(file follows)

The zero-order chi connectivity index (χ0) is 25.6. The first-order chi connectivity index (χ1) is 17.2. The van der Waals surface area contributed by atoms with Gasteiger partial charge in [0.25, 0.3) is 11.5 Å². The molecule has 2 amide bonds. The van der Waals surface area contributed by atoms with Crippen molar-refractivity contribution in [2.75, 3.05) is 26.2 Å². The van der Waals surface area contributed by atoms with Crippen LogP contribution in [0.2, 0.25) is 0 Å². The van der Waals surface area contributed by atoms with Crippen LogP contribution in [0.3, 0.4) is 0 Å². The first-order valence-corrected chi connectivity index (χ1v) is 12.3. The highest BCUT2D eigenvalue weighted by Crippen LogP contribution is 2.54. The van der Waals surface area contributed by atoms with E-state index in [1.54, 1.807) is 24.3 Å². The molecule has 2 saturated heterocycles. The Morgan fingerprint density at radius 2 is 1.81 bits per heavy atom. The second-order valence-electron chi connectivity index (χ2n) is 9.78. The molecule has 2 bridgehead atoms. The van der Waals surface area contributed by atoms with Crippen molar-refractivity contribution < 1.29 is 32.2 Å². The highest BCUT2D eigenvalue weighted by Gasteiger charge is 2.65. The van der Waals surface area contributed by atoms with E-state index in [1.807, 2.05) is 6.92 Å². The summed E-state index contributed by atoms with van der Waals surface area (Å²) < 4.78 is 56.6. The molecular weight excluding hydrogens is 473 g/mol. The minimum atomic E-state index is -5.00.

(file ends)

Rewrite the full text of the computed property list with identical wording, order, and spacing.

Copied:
The zero-order chi connectivity index (χ0) is 25.6. The first-order chi connectivity index (χ1) is 17.2. The van der Waals surface area contributed by atoms with Gasteiger partial charge in [0.25, 0.3) is 11.5 Å². The molecule has 2 amide bonds. The van der Waals surface area contributed by atoms with Crippen molar-refractivity contribution in [2.75, 3.05) is 26.2 Å². The van der Waals surface area contributed by atoms with Crippen LogP contribution in [0.2, 0.25) is 0 Å². The van der Waals surface area contributed by atoms with Crippen LogP contribution in [0.3, 0.4) is 0 Å². The first-order valence-corrected chi connectivity index (χ1v) is 12.3. The highest BCUT2D eigenvalue weighted by Crippen LogP contribution is 2.54. The van der Waals surface area contributed by atoms with E-state index in [1.54, 1.807) is 24.3 Å². The molecule has 2 saturated heterocycles. The Morgan fingerprint density at radius 2 is 1.81 bits per heavy atom. The second-order valence-electron chi connectivity index (χ2n) is 9.78. The molecule has 2 bridgehead atoms. The van der Waals surface area contributed by atoms with Crippen molar-refractivity contribution < 1.29 is 32.2 Å². The highest BCUT2D eigenvalue weighted by Gasteiger charge is 2.65. The van der Waals surface area contributed by atoms with E-state index in [1.807, 2.05) is 6.92 Å². The summed E-state index contributed by atoms with van der Waals surface area (Å²) < 4.78 is 56.6. The molecular weight excluding hydrogens is 473 g/mol. The minimum atomic E-state index is -5.00.